Best wishes Sylvia (England)

  2. Frances, says:

    Hi Sylvia, the fairies were on their best behaviour, although they want to know why they have not been posted about for a while. That will have to be remedied soon. The fog was amazing, so glad some shots were taken of it with enough light to not use the flash. It was gone within an hour. Thanks for those sweet words, music to my ears.

  3. Layanee says:

    I have to agree with Sylvia. Your fog pictures are magical and who really cares what the house looks like as long as there is a garden bench to sit on and plants to talk about! Aren’t bloggers the best! I say that although I have yet to entertain any in my garden. Want to be the first! The plaque is a beauty and so nicely organic looking for the garden. Can’t wait to see the mossy growth envelop and age it.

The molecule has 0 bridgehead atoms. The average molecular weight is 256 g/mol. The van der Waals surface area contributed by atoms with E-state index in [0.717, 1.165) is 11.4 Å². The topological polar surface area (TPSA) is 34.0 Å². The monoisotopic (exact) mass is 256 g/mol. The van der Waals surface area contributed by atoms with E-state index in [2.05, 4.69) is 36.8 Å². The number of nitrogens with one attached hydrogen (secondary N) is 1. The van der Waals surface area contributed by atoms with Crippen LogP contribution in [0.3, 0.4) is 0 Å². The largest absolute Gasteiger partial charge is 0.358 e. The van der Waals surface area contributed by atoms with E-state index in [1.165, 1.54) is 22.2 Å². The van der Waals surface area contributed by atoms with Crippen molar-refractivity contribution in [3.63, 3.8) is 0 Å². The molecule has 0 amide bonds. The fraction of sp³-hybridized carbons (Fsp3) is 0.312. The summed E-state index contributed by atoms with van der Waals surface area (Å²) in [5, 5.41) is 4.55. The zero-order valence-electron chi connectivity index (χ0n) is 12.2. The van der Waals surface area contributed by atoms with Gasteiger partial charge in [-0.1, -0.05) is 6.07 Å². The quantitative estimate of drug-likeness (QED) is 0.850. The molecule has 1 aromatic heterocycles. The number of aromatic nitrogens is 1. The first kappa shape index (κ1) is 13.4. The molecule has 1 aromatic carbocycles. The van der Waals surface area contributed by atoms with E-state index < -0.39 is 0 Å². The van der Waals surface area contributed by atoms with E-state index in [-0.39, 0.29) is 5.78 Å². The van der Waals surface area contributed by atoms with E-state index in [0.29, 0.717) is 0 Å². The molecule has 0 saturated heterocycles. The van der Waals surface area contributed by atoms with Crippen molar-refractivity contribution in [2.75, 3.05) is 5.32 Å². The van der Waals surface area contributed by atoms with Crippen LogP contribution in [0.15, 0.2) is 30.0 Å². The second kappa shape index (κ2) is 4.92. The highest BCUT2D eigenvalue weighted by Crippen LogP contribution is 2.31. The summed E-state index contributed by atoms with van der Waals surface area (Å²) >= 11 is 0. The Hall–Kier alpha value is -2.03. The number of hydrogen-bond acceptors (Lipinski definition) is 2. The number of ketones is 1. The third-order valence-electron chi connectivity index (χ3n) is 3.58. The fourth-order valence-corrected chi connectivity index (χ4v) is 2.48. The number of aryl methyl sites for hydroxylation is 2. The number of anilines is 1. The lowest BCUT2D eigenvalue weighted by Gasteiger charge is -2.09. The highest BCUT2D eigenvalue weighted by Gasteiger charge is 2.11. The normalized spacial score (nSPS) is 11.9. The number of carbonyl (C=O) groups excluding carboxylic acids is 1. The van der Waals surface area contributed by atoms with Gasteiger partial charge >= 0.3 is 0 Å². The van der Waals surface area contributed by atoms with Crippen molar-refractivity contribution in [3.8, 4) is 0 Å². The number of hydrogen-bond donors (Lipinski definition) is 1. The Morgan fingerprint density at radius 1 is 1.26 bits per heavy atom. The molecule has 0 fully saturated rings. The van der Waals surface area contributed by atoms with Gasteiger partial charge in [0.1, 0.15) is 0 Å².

4. Gail says:

    Your garden looks fantastic Frances, even between big bloom time.

    Now let’s go directly to the photos! They are wonderful, the fog and early dew!!! AND, You have the shot I am always hoping for… Charlote’s web before she spun her messages! Perfect!

    I do want to get over to see you and garden, soon! The next weeks are filled with out of town guest…they don’t garden, can you imagine? How am going to manage our time so I can garden!


  5. Dave says:

    Very nice pictures Frances! I’m sure Tina had a great time over there. You’ll have to share what new additions you have for your garden!

  6. Diana says:

    Your fog is magical – and so great that you were able to capture it in a great photo to share it with us. Glad you had a nice visit and what a lovely gift they brought you. I know firsthand from the Fling how nice blogging guests are — like you!

  7. Frances, says: